Universals and particulars

What is existence?

Can we capture it in a word?

An ever-flowing presence

replete in its transformations,

particular to everything?

 

But where is this everything?

Is it more than our universe

– too big to be seen at once

spanning all pasts and futures,

the seeming we cannot see without?

 

Mike Laidler

The hylozoism hypothesis

Is explanation the final factual frontier?  When we come round to thinking that something ‘requires’ an explanation we base the project on our idea about what might count as such.  But once we assume that we have our explanation we are inclined to forget that the idea of it is grounded in the hypothetical.  Consequently, we move away from the fact that we are relying upon assumption by assuming that we are not, because the fact is now ‘explained’.  And without doubt, the prevailing assumption of our scientific age is that ‘hard facts’ provide the real explanations – that causal explanations rationalise those facts and a joined-up knowledge puts things in their place – with scientific proofs standing at the summit of the known.  In other words, we assume that a real knowledge of the world seeks to explain it and anything ‘known’ in the absence of an explanation is inferior and incomplete.  It follows logically that our knowledge of ourselves, reality, life, the universe and indeed existence in general, must remain incomplete until we find the ‘final’ explanation?  But in what way might we expect it to finalise things?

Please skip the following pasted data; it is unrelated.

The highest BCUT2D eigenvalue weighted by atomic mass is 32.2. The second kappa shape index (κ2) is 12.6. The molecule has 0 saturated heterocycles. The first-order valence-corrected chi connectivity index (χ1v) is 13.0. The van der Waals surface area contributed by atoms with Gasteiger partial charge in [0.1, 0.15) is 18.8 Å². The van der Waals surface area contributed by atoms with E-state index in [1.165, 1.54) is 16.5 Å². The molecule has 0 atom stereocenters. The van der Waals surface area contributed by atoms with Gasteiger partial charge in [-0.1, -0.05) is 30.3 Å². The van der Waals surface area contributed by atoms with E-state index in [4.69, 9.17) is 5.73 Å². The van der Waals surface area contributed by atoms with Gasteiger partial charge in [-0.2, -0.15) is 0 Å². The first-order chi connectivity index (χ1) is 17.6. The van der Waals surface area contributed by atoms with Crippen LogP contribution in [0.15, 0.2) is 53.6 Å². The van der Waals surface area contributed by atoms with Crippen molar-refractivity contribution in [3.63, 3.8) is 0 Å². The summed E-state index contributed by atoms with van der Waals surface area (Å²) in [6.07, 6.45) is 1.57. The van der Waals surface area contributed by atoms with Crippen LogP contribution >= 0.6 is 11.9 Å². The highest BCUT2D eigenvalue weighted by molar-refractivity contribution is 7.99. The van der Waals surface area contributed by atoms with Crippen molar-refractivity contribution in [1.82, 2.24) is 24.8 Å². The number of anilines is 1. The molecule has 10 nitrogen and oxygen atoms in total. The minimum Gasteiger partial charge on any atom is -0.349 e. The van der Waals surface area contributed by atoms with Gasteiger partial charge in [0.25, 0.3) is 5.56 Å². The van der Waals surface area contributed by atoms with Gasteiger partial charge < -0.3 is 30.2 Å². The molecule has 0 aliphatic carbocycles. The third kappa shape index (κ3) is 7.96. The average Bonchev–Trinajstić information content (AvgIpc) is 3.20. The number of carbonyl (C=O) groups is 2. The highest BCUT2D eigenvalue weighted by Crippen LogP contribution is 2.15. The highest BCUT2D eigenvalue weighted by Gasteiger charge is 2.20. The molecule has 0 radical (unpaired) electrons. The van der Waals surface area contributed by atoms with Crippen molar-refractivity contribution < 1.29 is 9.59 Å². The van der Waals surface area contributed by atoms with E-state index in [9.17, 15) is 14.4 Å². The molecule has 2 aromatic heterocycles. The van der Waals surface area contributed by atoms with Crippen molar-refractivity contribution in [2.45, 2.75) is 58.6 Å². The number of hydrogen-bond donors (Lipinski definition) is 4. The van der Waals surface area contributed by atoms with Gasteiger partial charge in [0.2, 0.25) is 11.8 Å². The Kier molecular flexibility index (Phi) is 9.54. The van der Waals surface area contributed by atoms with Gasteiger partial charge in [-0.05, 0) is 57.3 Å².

• If our presence in existence reflects the power and capacity of the universe as a whole, then is the universe both alive and not alive, thinking and unthinking, chaotic and organised, logical and irrational – and ultimately self-aware, self-justifying and self-explanatory?
  • If life is a material property is matter basically alive?

Despite all our scientific advances and achievements we still can’t account for the ‘isness’ of being.  Then how do we explain ourselves?  All we can do is refer one state of being to another – so life is  basically chemistry and everything is bound up with comings and goings that symbolise the impermanence of the ‘power to be’ within the overwhelming embrace of the ‘law of entropy’.  However this generalisation is more apparent than real and its logical premise merely adds to the confusion.  Confused means ‘fused with’ – for instance, the logic of explanation equates the mind to the brain as if their entirely different states of being are scientifically and, by implication, factually irrelevant.  This resembles the premise of the now defunct ‘hylozoism’ hypothesis: that life is an intrinsic property of matter since there is nowhere else for it to be.  Undaunted, science remains bent on explaining everything into-existence from some primal state – certified as the original cause of any change.  But when the child asks about life and death – that is, really asks – we find ourselves juggling with these conceptual confusions – hoping that our bodies and brains might hold the ‘material’ answers, somewhere.

Mike Laidler

 

 

The climate change challenge